Due process reforms provide procedural safeguards for children at critical phases of their cases. The Department of Justice chose Sandra Simpkins, the Director and Co-founder of the Children’s Justice Clinic at Rutgers School of Law to serve as the Due Process Monitor. Mrs. Simpkins’ full biography can be found here.
Below are the reports Mrs. Simpkins has written regarding the Court’s compliance with the due process requirements.
When reviewing the data below on JCMSC’s compliance levels, consider the following definitions:
- Substantial Compliance means that JCMSC has drafted the relevant policies and procedures, has trained the staff responsible for implementation, has sufficient staff to implement the required reform; has demonstrated the ability to properly implement the procedures over a significant period of time and has ascertained that the procedures accomplish the outcome envisioned by the provision.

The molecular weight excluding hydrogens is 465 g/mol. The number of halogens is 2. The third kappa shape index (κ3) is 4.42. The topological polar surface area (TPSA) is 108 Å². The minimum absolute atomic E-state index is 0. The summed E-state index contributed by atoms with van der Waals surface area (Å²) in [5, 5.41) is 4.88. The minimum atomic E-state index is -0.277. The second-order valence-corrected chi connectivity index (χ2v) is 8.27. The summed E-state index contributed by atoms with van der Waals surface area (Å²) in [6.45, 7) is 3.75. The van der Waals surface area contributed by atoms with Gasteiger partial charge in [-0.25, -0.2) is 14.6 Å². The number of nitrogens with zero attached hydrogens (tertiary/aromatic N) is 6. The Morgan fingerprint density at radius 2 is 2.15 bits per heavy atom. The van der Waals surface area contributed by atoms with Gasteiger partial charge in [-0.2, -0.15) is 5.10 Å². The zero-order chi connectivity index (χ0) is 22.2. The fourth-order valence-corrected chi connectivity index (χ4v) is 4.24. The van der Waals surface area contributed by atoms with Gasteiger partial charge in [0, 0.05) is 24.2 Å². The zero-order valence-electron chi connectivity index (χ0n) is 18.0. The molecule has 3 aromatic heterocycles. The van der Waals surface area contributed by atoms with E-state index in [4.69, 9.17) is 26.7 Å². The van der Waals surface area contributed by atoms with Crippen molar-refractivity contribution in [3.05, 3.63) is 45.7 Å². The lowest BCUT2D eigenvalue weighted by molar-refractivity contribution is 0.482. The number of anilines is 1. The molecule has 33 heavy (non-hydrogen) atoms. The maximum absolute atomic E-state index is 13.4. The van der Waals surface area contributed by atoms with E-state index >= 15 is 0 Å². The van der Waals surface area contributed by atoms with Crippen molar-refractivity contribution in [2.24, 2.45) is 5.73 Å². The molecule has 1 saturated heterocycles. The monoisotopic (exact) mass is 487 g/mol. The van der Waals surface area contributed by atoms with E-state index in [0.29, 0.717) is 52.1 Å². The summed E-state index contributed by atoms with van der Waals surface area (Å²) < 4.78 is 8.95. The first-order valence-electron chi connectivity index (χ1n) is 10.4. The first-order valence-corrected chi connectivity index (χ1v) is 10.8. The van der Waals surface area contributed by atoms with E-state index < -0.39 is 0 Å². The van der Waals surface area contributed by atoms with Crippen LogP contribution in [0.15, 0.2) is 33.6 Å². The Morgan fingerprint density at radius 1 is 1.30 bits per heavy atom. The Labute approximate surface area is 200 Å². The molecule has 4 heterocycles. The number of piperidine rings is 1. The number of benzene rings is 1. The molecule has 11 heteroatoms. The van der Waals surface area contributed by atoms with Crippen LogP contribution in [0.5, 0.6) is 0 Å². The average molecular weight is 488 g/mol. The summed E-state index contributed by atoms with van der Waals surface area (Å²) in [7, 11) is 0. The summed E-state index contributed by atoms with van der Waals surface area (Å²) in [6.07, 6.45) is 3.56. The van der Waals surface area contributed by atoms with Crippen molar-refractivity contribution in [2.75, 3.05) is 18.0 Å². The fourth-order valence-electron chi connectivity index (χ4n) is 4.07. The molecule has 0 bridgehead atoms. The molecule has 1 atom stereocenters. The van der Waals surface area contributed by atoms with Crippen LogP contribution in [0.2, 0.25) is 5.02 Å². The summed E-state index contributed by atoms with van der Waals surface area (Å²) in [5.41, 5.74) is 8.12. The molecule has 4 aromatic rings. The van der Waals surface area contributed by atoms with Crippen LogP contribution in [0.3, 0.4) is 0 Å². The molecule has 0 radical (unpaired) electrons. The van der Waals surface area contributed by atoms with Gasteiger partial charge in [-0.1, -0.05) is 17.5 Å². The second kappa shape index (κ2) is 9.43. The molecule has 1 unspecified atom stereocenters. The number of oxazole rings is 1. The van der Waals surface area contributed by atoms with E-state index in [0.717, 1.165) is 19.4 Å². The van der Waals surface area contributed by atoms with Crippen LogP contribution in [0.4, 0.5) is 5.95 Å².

- Partial Compliance means that JCMSC has drafted policies and procedures and has trained staff responsible for implementation. While progress has been made toward implementing the policy, it has not yet been sustained for a significant period of time.
- Beginning Compliance means that the JCMSC has made initial efforts to implement the required reform and achieve the outcome envisioned by the provision, but significant work remains. Policies may need to be revised, staff may need to be trained, procedures may need continued implementation to accomplish outcome envisioned by the Agreement.
- Non-Compliance means that JCMSC has made no notable compliance on any of the key components of the provision.
*Note that the number of requirements differs for each report, so the column totals will not be the same across the board. As such, any lack of movement from one category to the next (e.g. from Partial Compliance to Substantial Compliance) should not be seen as a shortcoming of the Court. Please read the reports listed below to discern where and how movement was made between categories.